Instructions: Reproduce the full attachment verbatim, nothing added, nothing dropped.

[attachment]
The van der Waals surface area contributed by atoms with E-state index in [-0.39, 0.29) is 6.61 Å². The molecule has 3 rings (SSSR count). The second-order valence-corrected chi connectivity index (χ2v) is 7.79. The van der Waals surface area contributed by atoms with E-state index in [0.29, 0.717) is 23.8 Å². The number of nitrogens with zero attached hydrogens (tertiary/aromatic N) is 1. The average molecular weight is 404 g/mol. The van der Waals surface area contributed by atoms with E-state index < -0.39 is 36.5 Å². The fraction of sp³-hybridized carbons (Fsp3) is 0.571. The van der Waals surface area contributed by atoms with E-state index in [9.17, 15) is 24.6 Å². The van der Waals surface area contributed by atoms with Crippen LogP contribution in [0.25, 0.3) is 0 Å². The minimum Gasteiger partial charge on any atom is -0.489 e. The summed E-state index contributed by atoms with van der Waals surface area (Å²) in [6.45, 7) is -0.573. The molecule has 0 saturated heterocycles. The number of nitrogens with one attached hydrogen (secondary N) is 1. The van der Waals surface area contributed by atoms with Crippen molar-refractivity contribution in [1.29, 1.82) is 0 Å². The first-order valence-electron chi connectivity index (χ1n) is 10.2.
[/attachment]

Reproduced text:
The van der Waals surface area contributed by atoms with E-state index in [-0.39, 0.29) is 6.61 Å². The molecule has 3 rings (SSSR count). The second-order valence-corrected chi connectivity index (χ2v) is 7.79. The van der Waals surface area contributed by atoms with E-state index in [0.29, 0.717) is 23.8 Å². The number of nitrogens with zero attached hydrogens (tertiary/aromatic N) is 1. The average molecular weight is 404 g/mol. The van der Waals surface area contributed by atoms with E-state index < -0.39 is 36.5 Å². The fraction of sp³-hybridized carbons (Fsp3) is 0.571. The van der Waals surface area contributed by atoms with E-state index in [9.17, 15) is 24.6 Å². The van der Waals surface area contributed by atoms with Crippen LogP contribution in [0.25, 0.3) is 0 Å². The minimum Gasteiger partial charge on any atom is -0.489 e. The summed E-state index contributed by atoms with van der Waals surface area (Å²) in [6.45, 7) is -0.573. The molecule has 0 saturated heterocycles. The number of nitrogens with one attached hydrogen (secondary N) is 1. The van der Waals surface area contributed by atoms with Crippen molar-refractivity contribution in [1.29, 1.82) is 0 Å². The first-order valence-electron chi connectivity index (χ1n) is 10.2.